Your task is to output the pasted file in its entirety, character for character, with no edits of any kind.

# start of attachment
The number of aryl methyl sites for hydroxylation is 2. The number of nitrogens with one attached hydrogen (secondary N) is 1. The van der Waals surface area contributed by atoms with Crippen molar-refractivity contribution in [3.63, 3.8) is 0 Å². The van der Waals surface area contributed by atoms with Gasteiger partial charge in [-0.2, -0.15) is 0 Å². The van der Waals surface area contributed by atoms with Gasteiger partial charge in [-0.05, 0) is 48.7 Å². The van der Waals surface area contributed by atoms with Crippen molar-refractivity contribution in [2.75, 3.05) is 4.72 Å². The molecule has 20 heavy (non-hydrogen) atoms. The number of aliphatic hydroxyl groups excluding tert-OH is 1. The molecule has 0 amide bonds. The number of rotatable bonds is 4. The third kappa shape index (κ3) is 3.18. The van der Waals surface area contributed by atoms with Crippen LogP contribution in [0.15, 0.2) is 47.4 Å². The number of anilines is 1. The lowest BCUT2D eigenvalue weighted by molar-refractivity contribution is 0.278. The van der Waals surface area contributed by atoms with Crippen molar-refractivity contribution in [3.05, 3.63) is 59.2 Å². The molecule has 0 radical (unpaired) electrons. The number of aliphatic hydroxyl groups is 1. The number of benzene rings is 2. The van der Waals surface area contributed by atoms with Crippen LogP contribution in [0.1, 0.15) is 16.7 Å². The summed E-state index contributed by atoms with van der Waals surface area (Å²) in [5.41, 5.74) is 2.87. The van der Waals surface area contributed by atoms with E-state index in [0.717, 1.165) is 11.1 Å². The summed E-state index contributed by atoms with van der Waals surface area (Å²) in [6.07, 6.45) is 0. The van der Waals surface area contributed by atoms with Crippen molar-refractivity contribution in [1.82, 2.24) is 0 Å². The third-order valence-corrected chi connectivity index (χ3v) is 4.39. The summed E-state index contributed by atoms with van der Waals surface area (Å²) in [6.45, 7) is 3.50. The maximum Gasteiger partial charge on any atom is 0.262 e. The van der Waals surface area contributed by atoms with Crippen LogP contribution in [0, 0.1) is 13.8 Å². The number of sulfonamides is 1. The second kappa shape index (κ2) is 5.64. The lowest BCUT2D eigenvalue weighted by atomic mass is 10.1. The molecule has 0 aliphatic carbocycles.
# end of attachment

The number of aryl methyl sites for hydroxylation is 2. The number of nitrogens with one attached hydrogen (secondary N) is 1. The van der Waals surface area contributed by atoms with Crippen molar-refractivity contribution in [3.63, 3.8) is 0 Å². The van der Waals surface area contributed by atoms with Gasteiger partial charge in [-0.2, -0.15) is 0 Å². The van der Waals surface area contributed by atoms with Gasteiger partial charge in [-0.05, 0) is 48.7 Å². The van der Waals surface area contributed by atoms with Crippen molar-refractivity contribution in [2.75, 3.05) is 4.72 Å². The molecule has 20 heavy (non-hydrogen) atoms. The number of aliphatic hydroxyl groups excluding tert-OH is 1. The molecule has 0 amide bonds. The number of rotatable bonds is 4. The third kappa shape index (κ3) is 3.18. The van der Waals surface area contributed by atoms with Crippen LogP contribution in [0.15, 0.2) is 47.4 Å². The number of anilines is 1. The lowest BCUT2D eigenvalue weighted by molar-refractivity contribution is 0.278. The van der Waals surface area contributed by atoms with Crippen molar-refractivity contribution in [3.05, 3.63) is 59.2 Å². The molecule has 0 radical (unpaired) electrons. The number of aliphatic hydroxyl groups is 1. The number of benzene rings is 2. The van der Waals surface area contributed by atoms with Crippen LogP contribution in [0.1, 0.15) is 16.7 Å². The summed E-state index contributed by atoms with van der Waals surface area (Å²) in [5.41, 5.74) is 2.87. The van der Waals surface area contributed by atoms with E-state index in [0.717, 1.165) is 11.1 Å². The summed E-state index contributed by atoms with van der Waals surface area (Å²) in [6.07, 6.45) is 0. The van der Waals surface area contributed by atoms with Crippen molar-refractivity contribution in [1.82, 2.24) is 0 Å². The third-order valence-corrected chi connectivity index (χ3v) is 4.39. The summed E-state index contributed by atoms with van der Waals surface area (Å²) in [6.45, 7) is 3.50. The maximum Gasteiger partial charge on any atom is 0.262 e. The van der Waals surface area contributed by atoms with Crippen LogP contribution in [0, 0.1) is 13.8 Å². The number of sulfonamides is 1. The second kappa shape index (κ2) is 5.64. The lowest BCUT2D eigenvalue weighted by atomic mass is 10.1. The molecule has 0 aliphatic carbocycles.